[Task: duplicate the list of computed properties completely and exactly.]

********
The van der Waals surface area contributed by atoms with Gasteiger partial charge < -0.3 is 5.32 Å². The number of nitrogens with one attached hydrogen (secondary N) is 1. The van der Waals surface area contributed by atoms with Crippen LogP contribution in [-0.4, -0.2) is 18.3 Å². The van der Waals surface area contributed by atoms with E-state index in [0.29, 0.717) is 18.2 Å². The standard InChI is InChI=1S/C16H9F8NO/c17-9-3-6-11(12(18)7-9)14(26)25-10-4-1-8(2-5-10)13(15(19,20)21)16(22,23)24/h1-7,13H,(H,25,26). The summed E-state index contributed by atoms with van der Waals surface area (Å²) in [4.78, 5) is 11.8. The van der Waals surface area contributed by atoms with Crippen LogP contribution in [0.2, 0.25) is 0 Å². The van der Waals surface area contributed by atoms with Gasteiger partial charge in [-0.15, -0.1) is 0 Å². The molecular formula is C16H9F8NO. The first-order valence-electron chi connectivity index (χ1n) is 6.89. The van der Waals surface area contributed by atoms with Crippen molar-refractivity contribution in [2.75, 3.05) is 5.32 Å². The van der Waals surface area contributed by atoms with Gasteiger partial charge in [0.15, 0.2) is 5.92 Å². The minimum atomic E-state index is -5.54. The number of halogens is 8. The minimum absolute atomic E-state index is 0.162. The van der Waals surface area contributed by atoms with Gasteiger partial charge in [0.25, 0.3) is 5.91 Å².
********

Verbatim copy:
The van der Waals surface area contributed by atoms with Gasteiger partial charge < -0.3 is 5.32 Å². The number of nitrogens with one attached hydrogen (secondary N) is 1. The van der Waals surface area contributed by atoms with Crippen LogP contribution in [-0.4, -0.2) is 18.3 Å². The van der Waals surface area contributed by atoms with E-state index in [0.29, 0.717) is 18.2 Å². The standard InChI is InChI=1S/C16H9F8NO/c17-9-3-6-11(12(18)7-9)14(26)25-10-4-1-8(2-5-10)13(15(19,20)21)16(22,23)24/h1-7,13H,(H,25,26). The summed E-state index contributed by atoms with van der Waals surface area (Å²) in [4.78, 5) is 11.8. The van der Waals surface area contributed by atoms with Crippen LogP contribution in [0.2, 0.25) is 0 Å². The van der Waals surface area contributed by atoms with Gasteiger partial charge in [-0.15, -0.1) is 0 Å². The molecular formula is C16H9F8NO. The first-order valence-electron chi connectivity index (χ1n) is 6.89. The van der Waals surface area contributed by atoms with Crippen molar-refractivity contribution in [2.75, 3.05) is 5.32 Å². The van der Waals surface area contributed by atoms with Gasteiger partial charge in [0.15, 0.2) is 5.92 Å². The minimum atomic E-state index is -5.54. The number of halogens is 8. The minimum absolute atomic E-state index is 0.162. The van der Waals surface area contributed by atoms with Gasteiger partial charge in [0.25, 0.3) is 5.91 Å².